Thomas Gill held Nancy by the head, just inside the doorway of the forge, stroking her nose gently as the smith raised one hind leg and ripped off what remained of the old worn shoe. After a close examination and some careful hoof-paring with his knife. The smith took a red-hot shoe from the fire.
The yell and cursing from outside stopped him. It was a yell of pain followed by furious and abusive jeering and swearing. Street noises he usually ignored but this sounded like someone in trouble, someone had been hurt. Glowing hot horseshoe in tongs, the blacksmith got to the doorway in time to see three jeering boys running past, towing Johnnie's trolley at the end of a rope. His bellowed order didn't stop them. He dropped the tongs and shoe, reached  above the door and took down a whip, a very long-lashed whip. Thomas Gill stared in surprise as the whip hissed through the air leaving a faint trail of soot, before the sharp crack like a rifle-shot rang out and startled Nancy.
"Drop it!" bellowed the blacksmith, "Drop that rope or I'll whip the ear off your head. Go back to your own end of this town, while you are still able. NOW!"
The whip cracked again, ominously close to the boy pulling the rope but, as if daring the blacksmith to carry out his threat, he did not drop the rope. The other two had run some way ahead.
The whip-lash streaked backwards, then forwards and the sharp crack was partly drowned by the scream as the tip of the lash ripped a jagged hole in the boy's shirt-sleeve near his elbow. Dropping the rope instantly and with one hand holding his stinging arm, he ran to catch up with his two colleagues. The blacksmith picked up Belle and towed Eureka back to Johnnie, who had dragged himself around from the back of the forge in time to witness the coup de gras.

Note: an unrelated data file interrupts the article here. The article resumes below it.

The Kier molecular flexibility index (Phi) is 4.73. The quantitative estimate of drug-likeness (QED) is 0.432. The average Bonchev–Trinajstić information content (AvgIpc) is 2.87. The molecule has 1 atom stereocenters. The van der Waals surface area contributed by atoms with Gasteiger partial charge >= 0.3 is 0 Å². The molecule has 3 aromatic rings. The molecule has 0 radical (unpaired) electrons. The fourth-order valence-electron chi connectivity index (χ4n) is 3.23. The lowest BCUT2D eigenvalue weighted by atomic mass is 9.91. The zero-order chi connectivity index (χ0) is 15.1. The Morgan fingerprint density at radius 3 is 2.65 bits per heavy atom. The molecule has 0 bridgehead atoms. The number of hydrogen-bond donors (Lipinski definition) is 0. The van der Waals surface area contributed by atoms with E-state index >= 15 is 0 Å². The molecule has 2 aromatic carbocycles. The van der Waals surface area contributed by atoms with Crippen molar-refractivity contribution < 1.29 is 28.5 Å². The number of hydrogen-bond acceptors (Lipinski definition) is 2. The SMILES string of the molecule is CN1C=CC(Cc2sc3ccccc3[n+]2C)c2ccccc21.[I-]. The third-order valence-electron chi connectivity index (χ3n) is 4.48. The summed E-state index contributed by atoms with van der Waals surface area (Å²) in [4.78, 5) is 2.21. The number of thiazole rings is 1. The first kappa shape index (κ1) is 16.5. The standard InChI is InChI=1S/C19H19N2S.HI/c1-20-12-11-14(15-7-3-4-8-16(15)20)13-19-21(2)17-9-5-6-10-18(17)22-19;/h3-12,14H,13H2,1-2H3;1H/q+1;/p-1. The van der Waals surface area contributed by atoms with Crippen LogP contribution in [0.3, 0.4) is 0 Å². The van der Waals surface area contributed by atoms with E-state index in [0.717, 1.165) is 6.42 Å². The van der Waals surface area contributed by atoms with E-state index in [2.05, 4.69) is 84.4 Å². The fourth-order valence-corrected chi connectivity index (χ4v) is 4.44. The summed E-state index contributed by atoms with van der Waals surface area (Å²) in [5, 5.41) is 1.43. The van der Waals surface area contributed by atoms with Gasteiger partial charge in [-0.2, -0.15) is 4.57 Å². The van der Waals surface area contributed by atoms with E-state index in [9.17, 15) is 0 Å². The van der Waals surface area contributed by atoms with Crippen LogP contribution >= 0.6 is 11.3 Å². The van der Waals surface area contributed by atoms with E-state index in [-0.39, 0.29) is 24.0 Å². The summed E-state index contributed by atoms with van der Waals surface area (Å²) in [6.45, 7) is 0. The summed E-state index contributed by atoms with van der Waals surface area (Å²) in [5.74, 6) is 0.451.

"What did those lads do to you? Good God! How did you get that face?"
"A kick. Then they turned me over and ran off with Eureka. Thanks for getting it back."
"Thanks for baiting the rat-trap for me. Those three are from the other end of the town. Pure trouble they are. They've been around here looking for some mischief lately. They won't tangle with me again, that's for sure." 
The blacksmith began to coil up his unusually long whip. Johnnie dragged himself onto Eureka and watched the whip being coiled up with growing interest, while rubbing his bruised face. A very long whip like that had possibilities.
"Could I make it work?"
"Find out for yourself. I have a horse to shoe for your old man. Catch!"

The four shoes had been securely nailed and clinched and once more the blacksmith raised Nancy's foreleg, placing the hoof on his knee for a final trim with the rasp. The sudden shot startled the horse, sending the rasp flying and almost knocking the blacksmith off his feet. 
"Who the bloody hell did that?" he yelled, striding towards the door while Johnnie's father calmed the now very nervous Nancy.
"Sorry! I got the knack sooner than I expected." explained Johnnie, appearing at the forge doorway, the whip trailing behind Eureka. 
"Well go away somewhere else and practice with it." growled the blacksmith, resisting the temptation to reclaim his whip and prevent further loud cracks, "Try clipping leaves off that tree away over there. That sycamore could do with a trimming!"
Johnnie needed no further encouragement. His father completed the transaction with the blacksmith and they chatted for a long time. Meantime, his son developed his whip skills on the sycamore, encouraged by a curious and growing audience, until his arm ached and he returned to the forge to hand back the magnificent whip.